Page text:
[gmx-users] Protein-POPC bilayer
Dallas.Warren at monash.edu
Fri Aug 17 05:00:08 CEST 2012
Not directly related to bilayers, but our work with liquid phases has found some interesting things with anisotropic versus isotropic. Basically, even though anisotropic allows things to structure without constraints to how they want to be, there is some artifacts that drive it too far, beyond what is reasonable and you get severe box distortion and failure. Will be saying a little on that in an upcoming paper ....
Dr. Dallas Warren
Drug Discovery Biology
Monash Institute of Pharmaceutical Sciences, Monash University
381 Royal Parade, Parkville VIC 3052
dallas.warren at monash.edu
+61 3 9903 9304
When the only tool you own is a hammer, every problem begins to resemble a nail.
> -----Original Message-----
> From: gmx-users-bounces at gromacs.org [mailto:gmx-users-
> bounces at gromacs.org] On Behalf Of Justin Lemkul
> Sent: Friday, 17 August 2012 12:33 PM
> To: Discussion list for GROMACS users
> Subject: Re: [gmx-users] Protein-POPC bilayer
> On 8/16/12 10:21 PM, Mark Abraham wrote:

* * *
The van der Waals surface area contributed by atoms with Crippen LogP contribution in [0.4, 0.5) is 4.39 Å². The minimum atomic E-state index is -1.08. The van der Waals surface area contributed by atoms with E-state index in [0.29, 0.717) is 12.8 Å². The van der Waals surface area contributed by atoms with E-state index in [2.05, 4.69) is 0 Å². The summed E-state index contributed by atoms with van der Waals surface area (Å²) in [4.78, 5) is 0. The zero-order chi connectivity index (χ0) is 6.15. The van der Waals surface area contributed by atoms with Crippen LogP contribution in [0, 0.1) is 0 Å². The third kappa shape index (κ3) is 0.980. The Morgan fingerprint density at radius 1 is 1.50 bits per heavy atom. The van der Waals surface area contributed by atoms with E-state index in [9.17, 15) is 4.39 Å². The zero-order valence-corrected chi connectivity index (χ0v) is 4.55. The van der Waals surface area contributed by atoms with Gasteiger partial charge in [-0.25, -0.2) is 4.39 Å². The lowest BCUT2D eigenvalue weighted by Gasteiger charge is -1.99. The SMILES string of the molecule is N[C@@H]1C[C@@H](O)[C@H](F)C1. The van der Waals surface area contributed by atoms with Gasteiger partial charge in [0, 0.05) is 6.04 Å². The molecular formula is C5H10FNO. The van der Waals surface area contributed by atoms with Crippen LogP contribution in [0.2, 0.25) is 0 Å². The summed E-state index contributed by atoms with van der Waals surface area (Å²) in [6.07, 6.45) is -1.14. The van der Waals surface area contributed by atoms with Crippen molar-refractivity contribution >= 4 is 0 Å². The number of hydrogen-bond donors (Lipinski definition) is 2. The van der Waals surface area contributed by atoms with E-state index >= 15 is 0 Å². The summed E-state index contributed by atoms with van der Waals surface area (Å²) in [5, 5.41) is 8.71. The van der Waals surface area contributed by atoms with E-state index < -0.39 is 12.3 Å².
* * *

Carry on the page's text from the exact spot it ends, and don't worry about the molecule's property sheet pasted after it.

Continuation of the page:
> > On 17/08/2012 11:46 AM, Justin Lemkul wrote:
> >> On 8/16/12 9:43 PM, Jianguo Li wrote:
> >>> What I think is that anisotropic coupling may be faster in
> equilibrium. Suppose
> >>> the protein is quite different in x and y dimensions, after
> insertion, I think
> >>> it is faster to get equilibrium the box length separately. I agree
> with you that
> >>> semi-isotropic coupling in the first step can also do the job, but
> I expect it
> >>> may take longer time to reach equilibrium.
> >> What I generally see is basically the opposite. Using anisotropic
> >> coupling leads to a steady change in box dimensions, but this is not
> the case
> >> with semiisotropic coupling. It depends, I suppose, on how one
> produces the
> >> membrane protein system - adequate deletion of lipids can
> accommodate for a
> >> protein of any shape without affecting box vectors.
> > Or depends on the force field or lipid?
> Certainly a possibility. I think that the statement in the manual
> makes it
> pretty clear though that the algorithm itself is likely responsible for
> at least
> some of the observed deformations - "Beware that anisotropic scaling
> can lead to
> extreme deformation of the simulation box."
> Justin A. Lemkul, Ph.D.
> Research Scientist
> Department of Biochemistry
> Virginia Tech
> Blacksburg, VA
> jalemkul[at]vt.edu | (540) 231-9080
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